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Boehner, McCain among U.S. officials banned from Russia

Russia issued retaliatory entry bans on House Speaker John Boehner, Sen. John McCain, and several Obama advisers on Thursday.
Russian President Vladimir Putin watches the Sochi 2014 Paralympic Winter Games Closing Ceremony, March 16, 2014 in Sochi, Russia.
Russian President Vladimir Putin watches the Sochi 2014 Paralympic Winter Games Closing Ceremony, March 16, 2014 in Sochi, Russia.

Russia imposed entry bans on several American officials and members of Congress Thursday, retaliation for ramped-up sanctions from the U.S. over the crisis in Ukraine.

Russia's action targets nine U.S. officials: House Speaker John Boehner; Senate Majority Leader Harry Reid; Robert Menendez, chairman of the U.S. Senate Committee on Foreign Relations; Caroline Atkinson, deputy assistant to the president; Daniel Pfeiffer and Benjamin Rhodes, assistants to the president; and Sens. John McCain of Arizona, Daniel Coats of Indiana, and Mary Landrieu of Louisiana.

"We have repeatedly warned that the use of sanctions instruments -- double-edged things -- boomerang on the United States itself," the Ministry of Foreign Affairs of the Russian Federation said in a statement Thursday. "There should be no doubt: for every hostile attack, we will respond appropriately."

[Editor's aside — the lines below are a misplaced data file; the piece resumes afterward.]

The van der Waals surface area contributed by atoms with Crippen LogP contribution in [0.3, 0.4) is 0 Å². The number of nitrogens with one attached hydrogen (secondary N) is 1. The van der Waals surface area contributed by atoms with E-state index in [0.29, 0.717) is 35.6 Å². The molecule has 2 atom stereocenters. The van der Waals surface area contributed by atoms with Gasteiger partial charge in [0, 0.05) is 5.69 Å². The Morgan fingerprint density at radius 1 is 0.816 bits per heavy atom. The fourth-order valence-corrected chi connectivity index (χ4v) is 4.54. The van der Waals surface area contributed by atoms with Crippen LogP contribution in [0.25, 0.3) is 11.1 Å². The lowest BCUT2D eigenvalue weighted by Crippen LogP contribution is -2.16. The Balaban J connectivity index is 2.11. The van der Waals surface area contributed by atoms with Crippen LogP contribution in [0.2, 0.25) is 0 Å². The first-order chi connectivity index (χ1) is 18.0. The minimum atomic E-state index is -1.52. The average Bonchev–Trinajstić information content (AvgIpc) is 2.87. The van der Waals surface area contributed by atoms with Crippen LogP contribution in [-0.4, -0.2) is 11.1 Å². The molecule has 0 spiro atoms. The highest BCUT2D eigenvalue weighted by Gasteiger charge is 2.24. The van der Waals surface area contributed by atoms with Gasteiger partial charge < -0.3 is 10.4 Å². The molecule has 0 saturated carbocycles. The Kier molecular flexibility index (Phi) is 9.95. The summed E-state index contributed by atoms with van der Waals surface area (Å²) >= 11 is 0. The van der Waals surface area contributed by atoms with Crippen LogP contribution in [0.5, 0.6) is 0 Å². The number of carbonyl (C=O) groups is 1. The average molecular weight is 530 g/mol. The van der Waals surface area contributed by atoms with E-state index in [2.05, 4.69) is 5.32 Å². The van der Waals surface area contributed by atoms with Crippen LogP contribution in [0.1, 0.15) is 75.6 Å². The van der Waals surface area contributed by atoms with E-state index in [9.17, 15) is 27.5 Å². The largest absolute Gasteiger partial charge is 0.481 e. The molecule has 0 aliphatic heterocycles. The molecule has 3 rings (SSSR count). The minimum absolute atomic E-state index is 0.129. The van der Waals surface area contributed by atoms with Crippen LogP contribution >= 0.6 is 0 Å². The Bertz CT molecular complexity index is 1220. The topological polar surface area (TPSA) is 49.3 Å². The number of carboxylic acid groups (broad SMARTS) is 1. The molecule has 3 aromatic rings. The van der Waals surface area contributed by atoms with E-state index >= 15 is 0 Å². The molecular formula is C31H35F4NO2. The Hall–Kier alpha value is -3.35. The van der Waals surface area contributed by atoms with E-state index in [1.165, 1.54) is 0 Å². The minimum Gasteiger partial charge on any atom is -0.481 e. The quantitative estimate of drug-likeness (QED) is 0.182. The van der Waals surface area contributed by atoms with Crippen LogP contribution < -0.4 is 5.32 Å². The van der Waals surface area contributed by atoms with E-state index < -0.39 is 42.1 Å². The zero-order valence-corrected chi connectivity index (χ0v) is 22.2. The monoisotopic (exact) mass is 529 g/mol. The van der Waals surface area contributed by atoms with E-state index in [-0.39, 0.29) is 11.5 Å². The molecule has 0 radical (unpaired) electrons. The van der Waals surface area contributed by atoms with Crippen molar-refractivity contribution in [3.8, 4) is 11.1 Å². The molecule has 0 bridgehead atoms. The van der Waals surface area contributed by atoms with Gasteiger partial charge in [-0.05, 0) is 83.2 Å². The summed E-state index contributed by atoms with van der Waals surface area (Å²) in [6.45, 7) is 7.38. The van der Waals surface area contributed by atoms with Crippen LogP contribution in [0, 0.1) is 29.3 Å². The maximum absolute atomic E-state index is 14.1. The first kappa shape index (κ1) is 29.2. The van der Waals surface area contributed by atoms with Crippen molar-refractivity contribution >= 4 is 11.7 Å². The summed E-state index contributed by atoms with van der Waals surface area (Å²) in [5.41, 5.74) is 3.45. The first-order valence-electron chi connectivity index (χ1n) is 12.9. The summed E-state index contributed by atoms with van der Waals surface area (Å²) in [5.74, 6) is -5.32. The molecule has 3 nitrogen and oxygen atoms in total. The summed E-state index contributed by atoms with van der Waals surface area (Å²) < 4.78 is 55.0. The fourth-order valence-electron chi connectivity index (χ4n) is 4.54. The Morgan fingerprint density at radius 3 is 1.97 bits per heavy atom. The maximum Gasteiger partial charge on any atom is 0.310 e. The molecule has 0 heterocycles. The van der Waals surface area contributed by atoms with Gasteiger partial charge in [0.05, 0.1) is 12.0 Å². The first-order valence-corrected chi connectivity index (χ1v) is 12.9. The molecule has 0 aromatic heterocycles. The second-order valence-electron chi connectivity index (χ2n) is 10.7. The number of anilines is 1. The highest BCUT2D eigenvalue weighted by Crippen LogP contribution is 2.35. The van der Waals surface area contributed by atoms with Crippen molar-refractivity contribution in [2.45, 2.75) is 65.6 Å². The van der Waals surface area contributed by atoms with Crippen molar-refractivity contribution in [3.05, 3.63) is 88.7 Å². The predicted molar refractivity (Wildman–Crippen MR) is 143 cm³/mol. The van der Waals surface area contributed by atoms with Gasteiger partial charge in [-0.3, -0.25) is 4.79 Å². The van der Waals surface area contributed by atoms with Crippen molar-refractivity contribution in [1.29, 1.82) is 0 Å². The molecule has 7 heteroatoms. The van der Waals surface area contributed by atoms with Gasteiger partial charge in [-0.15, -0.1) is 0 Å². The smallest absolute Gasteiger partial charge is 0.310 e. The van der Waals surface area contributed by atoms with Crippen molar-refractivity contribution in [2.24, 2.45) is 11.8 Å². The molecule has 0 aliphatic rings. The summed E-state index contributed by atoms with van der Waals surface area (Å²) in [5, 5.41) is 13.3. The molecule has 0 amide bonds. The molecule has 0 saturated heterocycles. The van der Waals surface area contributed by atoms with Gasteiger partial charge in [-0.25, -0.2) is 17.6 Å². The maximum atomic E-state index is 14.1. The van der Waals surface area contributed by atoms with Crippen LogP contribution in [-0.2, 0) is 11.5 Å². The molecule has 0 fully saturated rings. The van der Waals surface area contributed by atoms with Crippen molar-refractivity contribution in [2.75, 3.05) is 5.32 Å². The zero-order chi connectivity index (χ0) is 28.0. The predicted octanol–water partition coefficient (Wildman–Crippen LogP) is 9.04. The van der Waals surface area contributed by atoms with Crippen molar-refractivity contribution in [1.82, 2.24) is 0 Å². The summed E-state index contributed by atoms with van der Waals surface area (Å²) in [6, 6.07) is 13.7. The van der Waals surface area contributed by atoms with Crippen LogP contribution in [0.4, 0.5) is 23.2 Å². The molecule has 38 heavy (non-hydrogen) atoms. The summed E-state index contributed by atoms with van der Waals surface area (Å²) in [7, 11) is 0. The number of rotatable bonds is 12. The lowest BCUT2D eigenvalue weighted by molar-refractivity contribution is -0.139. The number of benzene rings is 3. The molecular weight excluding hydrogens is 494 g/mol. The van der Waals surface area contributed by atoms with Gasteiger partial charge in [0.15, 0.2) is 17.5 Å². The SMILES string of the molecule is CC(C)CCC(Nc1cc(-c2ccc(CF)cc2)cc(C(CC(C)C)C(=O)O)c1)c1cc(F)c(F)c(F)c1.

Crimea voted Sunday to join Russia and secede from Ukraine, but the Obama administration believes the vote was administered under threats of intimidation. 

RELATED: Russian president declared Crimea 'sovereign and independent'

The Obama administration first issued sanctions against seven Russian officials on Monday after Russian President Vladimir Putin signed a treaty with Crimean leaders to annex the peninsula from Ukraine. The White House expanded the list Thursday to include 20 more Russians and a bank in support of Putin's government. The European Union separately announced expanded sanctions against Russia.

"This is not our preferred outcome. These sanctions would not only have a significant impact on the Russian economy, but could also be disruptive to the global economy," President Obama said Thursday at the White House. "However, Russia must know that further escalation will only isolate it further from the international community."

Boehner spokesman Michael Steel said the speaker was "proud to be included on a list of those willing to stand against Putin's aggression." McCain said he was proud, too.

Several hundred pro-Russian forces took over a key Crimean naval base earlier this week. In response, Vice President Joe Biden warned Moscow that the United States will not tolerate Russian aggression against NATO allies.

Obama invited leaders of the G7 world powers to attend an emergency meeting next week during a security summit in the Netherlands to discuss the current crisis in Ukraine.